by Bobbi Smisko
I arrived at Phoenix Prison on November 29, 2018 at 5:30 pm to volunteer in my weekly restorative justice program. Once one arrives inside the program services wing, finding a guard and then walking to a women's restroom is no easy task in the all-male, maximum security prison, so I often stop at the women's room in the waiting area before beginning the evening session.
That evening, after leaving the bathroom stall, I noticed a woman standing at one of the three sinks fixing her makeup. A second later I realized she had on what looked like a wedding gown. Curious but not wanting to appear nosy, I said, casually, "What a pretty dress. It looks like a wedding dress."
The woman turned toward me, and putting down her mascara wand, she told me her story. She had just married the love of her life that morning. They had been engaged when he was arrested and jailed at age 26. He is now 54 and they have remained together - well, as together as a couple can be when one is in prison for twenty-eight years. Her eyes were all sparkly and she exuded the excitement any bride would feel on her wedding day.
The reason she was back at the prison in the early evening was that the photographer did not turn up in the morning to take pictures of her and John as they exchanged their vows. Uncharacteristically agreeable, the staff informed her that if the photographer could come that evening, she could come in her dress and have pictures taken then. Knowing how things change on a dime in prison life, I am only cautiously optimistic that it all happened as planned.
When I arrived at my meeting location with the 14 incarcerated men in my program, I asked them if they knew a man named John who had married that morning. Several of the men knew him and were excited to hear the news. We had had a very serious meeting and the news of the blessed event in the life of someone they knew really brightened their spirits - and mine, too.
There was a time when I might have felt confused about couples marrying while one spouse is in prison, and I have heard other folks verbalize judgment, or disgust, or make assessments about a woman's mental health or the man's devious reasons. It is only because I have spent some time with these men and have begun to learn a little bit about what life is like in the prison that I understand how marriage could make sense to this couple. Love is love, and people are people. Being incarcerated changes a lot of things in your life, but you are still a person with dreams, and hopes, and emotional needs. When two people love each other, and are committed to each other, and are willing to make sacrifices to make their commitment legal, they might be able to continue a relationship until death do they part - even with one in prison.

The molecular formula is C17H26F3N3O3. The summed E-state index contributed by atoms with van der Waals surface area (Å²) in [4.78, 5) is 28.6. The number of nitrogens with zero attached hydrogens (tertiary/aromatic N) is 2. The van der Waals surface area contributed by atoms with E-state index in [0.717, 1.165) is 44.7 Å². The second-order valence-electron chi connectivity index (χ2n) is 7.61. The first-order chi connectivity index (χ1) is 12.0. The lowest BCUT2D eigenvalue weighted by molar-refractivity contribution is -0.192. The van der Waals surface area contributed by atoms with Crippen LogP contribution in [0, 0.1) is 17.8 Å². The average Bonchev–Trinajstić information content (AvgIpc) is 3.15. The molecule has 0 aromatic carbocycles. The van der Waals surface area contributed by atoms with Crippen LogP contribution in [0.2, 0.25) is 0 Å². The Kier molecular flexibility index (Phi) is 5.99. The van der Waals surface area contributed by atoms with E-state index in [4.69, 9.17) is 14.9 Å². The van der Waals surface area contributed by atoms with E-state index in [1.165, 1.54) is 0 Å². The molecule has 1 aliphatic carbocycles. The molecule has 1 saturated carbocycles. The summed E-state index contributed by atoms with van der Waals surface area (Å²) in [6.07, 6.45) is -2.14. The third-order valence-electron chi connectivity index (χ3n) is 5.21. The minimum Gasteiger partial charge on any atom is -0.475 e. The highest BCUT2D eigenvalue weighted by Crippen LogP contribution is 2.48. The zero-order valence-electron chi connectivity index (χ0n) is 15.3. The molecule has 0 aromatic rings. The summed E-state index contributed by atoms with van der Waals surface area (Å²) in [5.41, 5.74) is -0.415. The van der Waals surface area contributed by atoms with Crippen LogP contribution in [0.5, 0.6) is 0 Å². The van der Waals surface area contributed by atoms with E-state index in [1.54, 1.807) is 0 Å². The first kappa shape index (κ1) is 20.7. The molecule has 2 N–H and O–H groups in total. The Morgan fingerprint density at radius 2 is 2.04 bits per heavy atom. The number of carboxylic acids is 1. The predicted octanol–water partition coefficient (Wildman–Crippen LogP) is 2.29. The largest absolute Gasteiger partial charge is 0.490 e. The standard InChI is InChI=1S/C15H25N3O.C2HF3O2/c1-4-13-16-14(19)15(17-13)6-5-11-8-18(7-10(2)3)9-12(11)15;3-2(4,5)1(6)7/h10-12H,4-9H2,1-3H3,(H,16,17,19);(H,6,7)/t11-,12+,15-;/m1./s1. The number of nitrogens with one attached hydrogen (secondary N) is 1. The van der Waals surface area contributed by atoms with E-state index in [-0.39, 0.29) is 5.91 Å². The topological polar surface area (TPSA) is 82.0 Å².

I rejoiced for those two, but I also felt incredibly sad. She was a lovely woman who had been in love with him since they were young, and the men told me that John was one of the favorite people in the prison, well thought of by the incarcerated men and staff alike. I felt a tug at my heart over their separation and sacrifice.
But which one of us has a guarantee of a perfect life, a life without pain and suffering of some kind. This couple in their 50s was making a choice that perhaps only made sense to them, but it was their choice to make - and they did. I applaud their bravery and whisper a prayer that they will remain courageous in the days ahead. In the meantime, I feel a sense of privilege at having been drawn into their time of joy, if only for a moment.
--Bobbi is married with four grown children and six grandsons. She earned her BA from Eastern University at age 58 and completed a two-year course of study in 2016 to become a spiritual director at age 73 and shortly thereafter began volunteering at Graterford Prison (now Phoenix) in the Restorative Justice Program. Her hobbies are volunteering, hosting family and friends, reading and writing, and currently meeting with mixed race folks to better understand racial issues.